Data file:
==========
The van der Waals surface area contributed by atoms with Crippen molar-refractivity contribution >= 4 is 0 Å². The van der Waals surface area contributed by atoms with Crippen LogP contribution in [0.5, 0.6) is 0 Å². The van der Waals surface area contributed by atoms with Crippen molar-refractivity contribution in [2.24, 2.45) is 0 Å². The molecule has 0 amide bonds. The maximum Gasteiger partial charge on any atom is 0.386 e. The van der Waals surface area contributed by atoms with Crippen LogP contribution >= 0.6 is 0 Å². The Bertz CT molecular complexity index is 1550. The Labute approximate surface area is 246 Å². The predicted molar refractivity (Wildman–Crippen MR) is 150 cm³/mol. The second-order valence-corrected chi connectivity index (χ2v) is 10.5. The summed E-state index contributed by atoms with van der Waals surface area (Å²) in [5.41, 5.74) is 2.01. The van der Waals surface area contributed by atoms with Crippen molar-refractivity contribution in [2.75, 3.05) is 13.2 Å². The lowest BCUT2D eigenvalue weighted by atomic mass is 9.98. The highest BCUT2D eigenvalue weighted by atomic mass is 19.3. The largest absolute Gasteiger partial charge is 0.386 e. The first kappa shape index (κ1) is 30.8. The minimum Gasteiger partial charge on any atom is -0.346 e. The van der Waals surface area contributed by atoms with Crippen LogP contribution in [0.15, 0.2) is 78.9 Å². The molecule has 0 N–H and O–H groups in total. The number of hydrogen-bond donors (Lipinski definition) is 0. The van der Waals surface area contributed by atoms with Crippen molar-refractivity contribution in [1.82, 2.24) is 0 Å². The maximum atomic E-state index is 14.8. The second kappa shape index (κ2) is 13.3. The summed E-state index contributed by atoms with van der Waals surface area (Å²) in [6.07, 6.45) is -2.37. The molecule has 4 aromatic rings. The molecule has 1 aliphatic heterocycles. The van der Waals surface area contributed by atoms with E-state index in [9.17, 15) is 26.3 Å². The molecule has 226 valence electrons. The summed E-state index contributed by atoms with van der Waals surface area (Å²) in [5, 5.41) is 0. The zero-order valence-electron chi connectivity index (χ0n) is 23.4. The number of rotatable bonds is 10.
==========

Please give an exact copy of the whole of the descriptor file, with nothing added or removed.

The van der Waals surface area contributed by atoms with Crippen molar-refractivity contribution >= 4 is 0 Å². The van der Waals surface area contributed by atoms with Crippen LogP contribution in [0.5, 0.6) is 0 Å². The van der Waals surface area contributed by atoms with Crippen molar-refractivity contribution in [2.24, 2.45) is 0 Å². The molecule has 0 amide bonds. The maximum Gasteiger partial charge on any atom is 0.386 e. The van der Waals surface area contributed by atoms with Crippen LogP contribution >= 0.6 is 0 Å². The Bertz CT molecular complexity index is 1550. The Labute approximate surface area is 246 Å². The predicted molar refractivity (Wildman–Crippen MR) is 150 cm³/mol. The second-order valence-corrected chi connectivity index (χ2v) is 10.5. The summed E-state index contributed by atoms with van der Waals surface area (Å²) in [5.41, 5.74) is 2.01. The van der Waals surface area contributed by atoms with Crippen molar-refractivity contribution in [2.75, 3.05) is 13.2 Å². The lowest BCUT2D eigenvalue weighted by atomic mass is 9.98. The highest BCUT2D eigenvalue weighted by atomic mass is 19.3. The largest absolute Gasteiger partial charge is 0.386 e. The first kappa shape index (κ1) is 30.8. The minimum Gasteiger partial charge on any atom is -0.346 e. The van der Waals surface area contributed by atoms with Crippen LogP contribution in [0.15, 0.2) is 78.9 Å². The molecule has 0 N–H and O–H groups in total. The number of hydrogen-bond donors (Lipinski definition) is 0. The van der Waals surface area contributed by atoms with Crippen molar-refractivity contribution in [1.82, 2.24) is 0 Å². The maximum atomic E-state index is 14.8. The second kappa shape index (κ2) is 13.3. The summed E-state index contributed by atoms with van der Waals surface area (Å²) in [6.07, 6.45) is -2.37. The molecule has 4 aromatic rings. The molecule has 1 aliphatic heterocycles. The van der Waals surface area contributed by atoms with E-state index in [9.17, 15) is 26.3 Å². The molecule has 226 valence electrons. The summed E-state index contributed by atoms with van der Waals surface area (Å²) in [5, 5.41) is 0. The zero-order valence-electron chi connectivity index (χ0n) is 23.4. The number of rotatable bonds is 10.